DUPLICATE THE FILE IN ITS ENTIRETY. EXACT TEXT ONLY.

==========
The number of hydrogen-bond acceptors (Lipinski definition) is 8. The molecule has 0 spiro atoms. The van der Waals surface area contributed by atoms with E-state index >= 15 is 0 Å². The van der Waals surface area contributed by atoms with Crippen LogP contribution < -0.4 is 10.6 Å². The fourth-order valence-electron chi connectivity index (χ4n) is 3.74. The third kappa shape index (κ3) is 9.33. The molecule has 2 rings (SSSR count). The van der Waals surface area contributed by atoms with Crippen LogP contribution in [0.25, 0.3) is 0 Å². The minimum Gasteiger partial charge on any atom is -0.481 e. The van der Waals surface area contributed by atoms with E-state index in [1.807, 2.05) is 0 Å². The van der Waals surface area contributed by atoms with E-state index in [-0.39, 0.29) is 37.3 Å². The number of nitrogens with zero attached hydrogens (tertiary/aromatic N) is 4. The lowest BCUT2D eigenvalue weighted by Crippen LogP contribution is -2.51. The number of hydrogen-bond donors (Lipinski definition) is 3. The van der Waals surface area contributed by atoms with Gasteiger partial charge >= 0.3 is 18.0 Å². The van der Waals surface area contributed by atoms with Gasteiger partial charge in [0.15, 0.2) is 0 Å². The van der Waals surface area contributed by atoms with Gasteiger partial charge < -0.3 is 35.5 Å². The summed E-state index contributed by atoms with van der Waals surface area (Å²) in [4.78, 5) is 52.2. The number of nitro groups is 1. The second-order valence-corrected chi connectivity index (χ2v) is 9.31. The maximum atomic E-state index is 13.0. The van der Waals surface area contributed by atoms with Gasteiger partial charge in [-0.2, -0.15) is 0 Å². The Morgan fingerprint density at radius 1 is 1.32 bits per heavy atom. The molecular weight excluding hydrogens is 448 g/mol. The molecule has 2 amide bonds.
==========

The number of hydrogen-bond acceptors (Lipinski definition) is 8. The molecule has 0 spiro atoms. The van der Waals surface area contributed by atoms with E-state index >= 15 is 0 Å². The van der Waals surface area contributed by atoms with Crippen LogP contribution < -0.4 is 10.6 Å². The fourth-order valence-electron chi connectivity index (χ4n) is 3.74. The third kappa shape index (κ3) is 9.33. The molecule has 2 rings (SSSR count). The van der Waals surface area contributed by atoms with Crippen LogP contribution in [0.25, 0.3) is 0 Å². The minimum Gasteiger partial charge on any atom is -0.481 e. The van der Waals surface area contributed by atoms with E-state index in [1.807, 2.05) is 0 Å². The van der Waals surface area contributed by atoms with E-state index in [-0.39, 0.29) is 37.3 Å². The number of nitrogens with zero attached hydrogens (tertiary/aromatic N) is 4. The lowest BCUT2D eigenvalue weighted by Crippen LogP contribution is -2.51. The number of hydrogen-bond donors (Lipinski definition) is 3. The van der Waals surface area contributed by atoms with Gasteiger partial charge >= 0.3 is 18.0 Å². The van der Waals surface area contributed by atoms with Gasteiger partial charge in [0.15, 0.2) is 0 Å². The van der Waals surface area contributed by atoms with Gasteiger partial charge < -0.3 is 35.5 Å². The summed E-state index contributed by atoms with van der Waals surface area (Å²) in [4.78, 5) is 52.2. The number of nitro groups is 1. The second-order valence-corrected chi connectivity index (χ2v) is 9.31. The maximum atomic E-state index is 13.0. The van der Waals surface area contributed by atoms with Gasteiger partial charge in [-0.2, -0.15) is 0 Å². The Morgan fingerprint density at radius 1 is 1.32 bits per heavy atom. The molecular weight excluding hydrogens is 448 g/mol. The molecule has 2 amide bonds.